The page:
Pleas don’t dessert me.
From the desk of Ms. Grammar Person
Fear not, Gentle Writer, for help has arrived. Rest assured that your grimaces and groans, your grinding of teeth has not gone unnoticed. And, because Mrs. Grammar Person abhors the grinding of perfectly good teeth, she has agreed to impart her timely wisdom to those afflicted with self-doubt. In a stage whisper, Mrs. Grammar Person explains that although she is your true friend, spell-check is not. Spell-check is fickle and delights in trickery. He will make you believe that it’s morning when, in fact, you’re in mourning, or that you should waver when you are seeking a waiver. He doesn’t care if your simple please turns into multiple pleas, and he will most likely desert you if you ask for dessert.
Mrs. G.P. wishes to remind you for whom the bell tolls (if you must ask, it tolls for thee). When in doubt as to whether to use who or whom, simply substitute the word him. If him will do nicely, then the word you want is whom. Mrs. G.P. shudders to think that you would even consider writing “For he the bell tolls.” She keeps her smelling salts handy, just in case. Being an agreeable person, herself, Mrs. G.P. insists that all her nouns and verbs also agree; therefore, a swarm of bees searches for honey, but the two straggler bees search on their own. How sweet the sound of proper grammar!
While Mrs. G.P. has nothing but admiration for writers who seek perfection, she cautions that nobody is perfect (except for her, of course). To that end, she cautions you about using the pronoun “I” when the word you seek is “me”. To write that “the teacher allows Joe and I to go to the playground” is tantamount to writing, “the teacher allows “I” to go to the playground.” Whenever she sees this transgression, Mrs. G.P. slams the offending book shut, never to be opened again.
Now, it is time to bid farewell to Mrs. Grammar Person, but, before she takes her leave, she asks you to remember that: it is always darkest before the dawn, when the going gets tough, the tough get going, you should keep your chin up and, if you don’t stop using clichés, Mrs. Grammar Person will march back here and rap your knuckles with a ruler!
Once she is satisfied that you’ve learned your lesson, Mrs. G.P. gently pats you on the head and heads off to the library, casually tossing out her final words of wisdom, words that shake your very foundation: “Remember, my dears, you can end a sentence with a preposition and you can split an infinitive!”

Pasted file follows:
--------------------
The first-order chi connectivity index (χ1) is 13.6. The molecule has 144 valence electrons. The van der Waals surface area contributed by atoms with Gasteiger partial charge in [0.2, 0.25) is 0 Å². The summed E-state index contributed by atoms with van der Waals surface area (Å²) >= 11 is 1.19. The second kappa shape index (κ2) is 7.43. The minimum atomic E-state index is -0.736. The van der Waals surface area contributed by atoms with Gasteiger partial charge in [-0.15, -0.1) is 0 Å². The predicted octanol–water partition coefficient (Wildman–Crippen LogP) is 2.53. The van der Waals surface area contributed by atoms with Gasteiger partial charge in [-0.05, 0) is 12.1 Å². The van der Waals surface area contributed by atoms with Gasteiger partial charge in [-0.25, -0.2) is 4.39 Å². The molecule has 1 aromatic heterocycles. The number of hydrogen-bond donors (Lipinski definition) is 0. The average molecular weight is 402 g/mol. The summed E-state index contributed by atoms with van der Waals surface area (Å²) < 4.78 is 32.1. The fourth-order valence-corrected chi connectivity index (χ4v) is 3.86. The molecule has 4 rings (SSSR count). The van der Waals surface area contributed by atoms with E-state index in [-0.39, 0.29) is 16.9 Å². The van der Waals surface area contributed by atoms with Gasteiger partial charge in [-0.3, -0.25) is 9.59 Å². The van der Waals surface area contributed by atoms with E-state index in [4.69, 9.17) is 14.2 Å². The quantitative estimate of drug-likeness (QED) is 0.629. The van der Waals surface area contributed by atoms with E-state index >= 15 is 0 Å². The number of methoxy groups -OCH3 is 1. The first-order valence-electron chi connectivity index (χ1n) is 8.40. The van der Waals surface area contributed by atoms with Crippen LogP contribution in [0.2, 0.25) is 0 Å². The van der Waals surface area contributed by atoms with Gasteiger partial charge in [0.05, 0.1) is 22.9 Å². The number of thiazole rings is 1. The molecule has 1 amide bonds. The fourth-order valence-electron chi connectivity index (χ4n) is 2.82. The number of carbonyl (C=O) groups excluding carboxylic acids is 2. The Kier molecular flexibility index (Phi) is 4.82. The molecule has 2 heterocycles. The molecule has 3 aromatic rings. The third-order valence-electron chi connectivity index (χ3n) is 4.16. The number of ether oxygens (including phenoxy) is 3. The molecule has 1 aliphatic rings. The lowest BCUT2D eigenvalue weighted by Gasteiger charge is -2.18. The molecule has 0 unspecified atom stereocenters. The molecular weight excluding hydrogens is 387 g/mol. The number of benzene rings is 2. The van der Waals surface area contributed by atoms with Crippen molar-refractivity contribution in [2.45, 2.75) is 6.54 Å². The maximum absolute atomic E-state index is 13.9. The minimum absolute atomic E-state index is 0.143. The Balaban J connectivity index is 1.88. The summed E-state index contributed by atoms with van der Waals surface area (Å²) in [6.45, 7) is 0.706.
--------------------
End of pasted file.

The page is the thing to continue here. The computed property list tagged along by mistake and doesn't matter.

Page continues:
The Chicago Manual of Style has so many delightful rules. I’m here to use them and my handy broom to sweep through your manuscript and fix errors in punctuation, spelling, sentence phrasing, dangling things, hyphens, em dashes, and verb tense agreement. And oh, so much more!
Line editing is fun!
Things to look for
Click open a tab for descriptions.
Are the sentences in your paragraphs all the same length? Is there enough construction variety, or do you have all clause-comma-clause sentences?
Compounds and Hyphens
I’ll go through and correct hyphens such as making sure mid-morning is midmorning and half asleep is half-asleep.
Magazines, titles, songs, books, newspapers. I’ll make sure your Movie Titles are italicized and “Song Titles” are in quotes.
Commas, smart vs. curly quotes, question marks placement, ellipses usage, em vs. en dashes, hyphens, digit vs. spelled numbers, speech tags, percent usage, spaces and tabs, etc.
Spelling and Grammar
Do you have wear when it should be where? I’ll also look for the times when the same word each time is used too many times in the same paragraph all the time.
We know that spell-check doesn’t catch everything. I’ll find when hi should be his or the is supposed to be they. I’ll make sure your past tenses are in the past, subjects and verbs happily agree, and adverbs and adjectives are properly connected.
Does Becky Sue have green eyes in chapter one but somehow has blue eyes in chapter four? Did your murderer use a jade knife, but the detective found the ivory-handled blade in a later chapter? Did Becky Sue have her back to the door while waving goodbye but somehow reached forward to turn the knob? Was your main character born in Akron but later on tells everyone it’s Arkon?